> I have a question: I tried inspecting an associative array.
> 
> char[][int] dictionary;
> dictionary[1] = "one";
> dictionary[2] = "one";
> 
> ->= dictionary
> {
>   1 = ...,
>   2 = ...
> }
> ->= dictionary[1]
> Invalid key type for associative array. Expected i found k
> 
> What does that mean?

means you found a bug ;)
the types get output in mangled form (changed in 0.09.2). so the message 
says: i found a uint but needed an int.
integer constants are uints atm.
the bug you (implicitly) found is, that expressions may not be 
constants. that means neither "1" nor "cast(int)1" is a valid 
expression. therefore you couldn't fix this by writing 
"dictionary[cast(int)1]" - in 0.09.2 you can.
besides that, i will add implicit casts to handle this more smoothly, 
sometime...
June 15, 2007
Re: Ddbg 0.09 beta release
Jascha Wetzel wrote:
> Ary Manzana wrote:
>> Invalid key type for associative array. Expected i found k
>>
>> What does that mean?
> 
> means you found a bug ;)
> the types get output in mangled form (changed in 0.09.2). so the message
> says: i found a uint but needed an int.
> integer constants are uints atm.

Can't you mirror D in having integer constants be ints, with a 'u' or 'U' suffix
meaning unsigned (like 1u) and an 'L' suffix meaning long (like 1L, combine the
two to get the ulong 1UL)? Why deviate from the spec?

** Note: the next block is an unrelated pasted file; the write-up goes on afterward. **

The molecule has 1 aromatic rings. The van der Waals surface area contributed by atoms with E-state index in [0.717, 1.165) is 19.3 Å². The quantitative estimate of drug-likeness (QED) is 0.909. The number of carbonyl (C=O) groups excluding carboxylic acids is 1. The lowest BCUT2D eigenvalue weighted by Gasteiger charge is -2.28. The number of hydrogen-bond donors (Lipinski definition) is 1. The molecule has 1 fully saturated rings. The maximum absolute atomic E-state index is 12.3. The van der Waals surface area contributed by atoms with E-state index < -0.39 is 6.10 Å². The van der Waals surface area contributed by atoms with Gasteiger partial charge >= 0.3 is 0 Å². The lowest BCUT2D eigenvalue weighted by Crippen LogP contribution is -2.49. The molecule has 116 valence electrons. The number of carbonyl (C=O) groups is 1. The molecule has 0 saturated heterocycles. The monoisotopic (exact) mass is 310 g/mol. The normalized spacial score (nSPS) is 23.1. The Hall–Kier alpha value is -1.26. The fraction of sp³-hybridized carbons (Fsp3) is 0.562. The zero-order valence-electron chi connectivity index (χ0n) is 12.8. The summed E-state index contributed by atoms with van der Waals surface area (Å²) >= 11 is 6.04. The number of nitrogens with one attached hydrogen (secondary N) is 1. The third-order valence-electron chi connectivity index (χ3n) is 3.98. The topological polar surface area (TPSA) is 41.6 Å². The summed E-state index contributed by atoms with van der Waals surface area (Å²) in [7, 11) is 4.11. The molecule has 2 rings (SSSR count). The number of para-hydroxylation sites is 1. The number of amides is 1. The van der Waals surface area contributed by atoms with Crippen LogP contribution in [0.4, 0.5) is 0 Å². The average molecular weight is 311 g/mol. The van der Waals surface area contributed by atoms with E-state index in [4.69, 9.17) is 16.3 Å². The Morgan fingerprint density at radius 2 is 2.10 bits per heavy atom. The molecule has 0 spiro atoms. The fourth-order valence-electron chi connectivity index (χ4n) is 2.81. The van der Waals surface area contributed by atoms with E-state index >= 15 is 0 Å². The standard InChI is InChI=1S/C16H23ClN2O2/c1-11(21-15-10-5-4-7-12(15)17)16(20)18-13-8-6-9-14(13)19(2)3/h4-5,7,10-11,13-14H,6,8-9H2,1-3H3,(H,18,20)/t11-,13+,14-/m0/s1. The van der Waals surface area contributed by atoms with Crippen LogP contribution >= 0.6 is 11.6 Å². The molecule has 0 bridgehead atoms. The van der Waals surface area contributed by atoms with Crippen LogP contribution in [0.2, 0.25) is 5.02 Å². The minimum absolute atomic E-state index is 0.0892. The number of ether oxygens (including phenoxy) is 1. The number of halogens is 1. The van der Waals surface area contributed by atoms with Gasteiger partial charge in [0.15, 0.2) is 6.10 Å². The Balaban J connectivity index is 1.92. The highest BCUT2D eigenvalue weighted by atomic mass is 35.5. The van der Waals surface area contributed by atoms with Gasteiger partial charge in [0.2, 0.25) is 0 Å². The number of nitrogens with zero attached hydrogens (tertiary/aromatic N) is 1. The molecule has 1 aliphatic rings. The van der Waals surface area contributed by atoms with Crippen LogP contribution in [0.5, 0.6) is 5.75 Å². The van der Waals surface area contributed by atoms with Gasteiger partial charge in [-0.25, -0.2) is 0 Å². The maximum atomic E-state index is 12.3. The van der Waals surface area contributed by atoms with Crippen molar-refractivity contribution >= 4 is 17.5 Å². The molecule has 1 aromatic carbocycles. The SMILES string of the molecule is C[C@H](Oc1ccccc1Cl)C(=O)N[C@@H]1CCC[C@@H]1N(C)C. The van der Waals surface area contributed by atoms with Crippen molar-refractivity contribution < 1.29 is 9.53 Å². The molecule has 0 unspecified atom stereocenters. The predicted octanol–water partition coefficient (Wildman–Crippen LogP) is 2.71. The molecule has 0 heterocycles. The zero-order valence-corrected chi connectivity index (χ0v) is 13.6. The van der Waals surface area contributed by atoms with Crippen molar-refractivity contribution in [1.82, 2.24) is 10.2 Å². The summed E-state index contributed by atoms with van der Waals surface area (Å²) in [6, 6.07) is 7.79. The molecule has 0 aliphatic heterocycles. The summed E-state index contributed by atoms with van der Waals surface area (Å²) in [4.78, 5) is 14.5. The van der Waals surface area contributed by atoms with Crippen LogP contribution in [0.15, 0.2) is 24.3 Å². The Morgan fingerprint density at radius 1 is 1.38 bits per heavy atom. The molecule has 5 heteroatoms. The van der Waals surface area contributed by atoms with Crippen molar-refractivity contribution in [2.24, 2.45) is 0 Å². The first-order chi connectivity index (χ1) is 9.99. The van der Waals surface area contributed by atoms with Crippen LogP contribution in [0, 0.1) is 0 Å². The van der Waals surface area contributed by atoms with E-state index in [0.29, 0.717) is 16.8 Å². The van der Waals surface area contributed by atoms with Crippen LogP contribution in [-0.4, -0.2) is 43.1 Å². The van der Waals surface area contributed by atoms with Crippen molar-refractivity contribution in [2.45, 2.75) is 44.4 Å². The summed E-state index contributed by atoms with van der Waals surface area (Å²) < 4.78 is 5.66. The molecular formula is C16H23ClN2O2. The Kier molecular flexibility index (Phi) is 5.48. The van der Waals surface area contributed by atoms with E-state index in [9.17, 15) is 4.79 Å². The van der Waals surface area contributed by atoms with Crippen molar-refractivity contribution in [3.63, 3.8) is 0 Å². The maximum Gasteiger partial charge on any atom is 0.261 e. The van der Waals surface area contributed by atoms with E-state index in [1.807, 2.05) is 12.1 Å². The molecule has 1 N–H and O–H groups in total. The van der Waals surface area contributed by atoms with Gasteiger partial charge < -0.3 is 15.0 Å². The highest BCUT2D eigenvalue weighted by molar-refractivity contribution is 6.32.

-- 
Remove ".doesnotlike.spam" from the mail address.
June 15, 2007
Re: Ddbg 0.09 beta release
Deewiant wrote:
> Can't you mirror D in having integer constants be ints, with a 'u' or 'U' suffix
> meaning unsigned (like 1u) and an 'L' suffix meaning long (like 1L, combine the
> two to get the ulong 1UL)? Why deviate from the spec?

constants just aren't really implemented, yet. what's there is basically 
a dummy (it's about 10 lines of code). i'll stick to the D specs in all 
aspects of expression syntax and semantics unless there's a really good 
reason not to.
June 17, 2007
Re: Ddbg 0.09 beta release
Jascha Wetzel wrote:
> dickl wrote:
>> There seems to be a problem with the integration in CodeBlocks though.
> 
> fixed in 0.09.1
> 
>> I also noticed when using the command line , if I step 'in' on a 'new' 
>> statement, it goes to some totally unrelated line of code. All 
>> subsequent attempts at single stepping stay on the same line of code. 
>> If I use "ov" to get out,  then step with 'in' it steps into the 
>> constructor as it should.
> 
> can you give me a test case for that?

Haven't been able to find a simple test case yet but have found this:

int result=1;

gc_init();			// initialize garbage collector
_minit();			// initialize module constructor table

The assembly list from ddbg looks like this:
> 0x404032	// quantum.d:50    int result=1;
> 0x404032	mov dword [ebp-0x54], 0x1
> 0x404039	// quantum.d:52    gc_init();			// initialize garbage collector
> 0x404039	call 0x440fd8	_gc_init audiosetup.d:116
> 0x40403e	// quantum.d:53    _minit();			// initialize module constructor table
> 0x40403e	call 0x441ea0	__minit audiosetup.d:116

Notice the source file for _gc_init & __minit are not correct, causing 
the debugger to show 116 of audiosetup.d while stepping into these function.


Now for 'new' statement, we get a similar thing
> 0x40407b	// quantum.d:65		QuantumDlg dlg=new QuantumDlg();
> 0x40407b	push dword 0x464cdc
> 0x404080	call 0x4410cc	__d_newclass audiosetup.d:116
> 0x404085	mov [ebp-0x24], eax
> 0x404088	call 0x408154	quantumdlg.QuantumDlg._ctor quantumdlg.d:599

I've looked at the assembly listing from MSVC and the problem doesn't 
appear so it is a problem with ddbg.

Line 116 of audiosetup.d is the very last line in the file. audiosetup.d 
is the last file compiled/linked in.
Top | Discussion index | About this forum | D home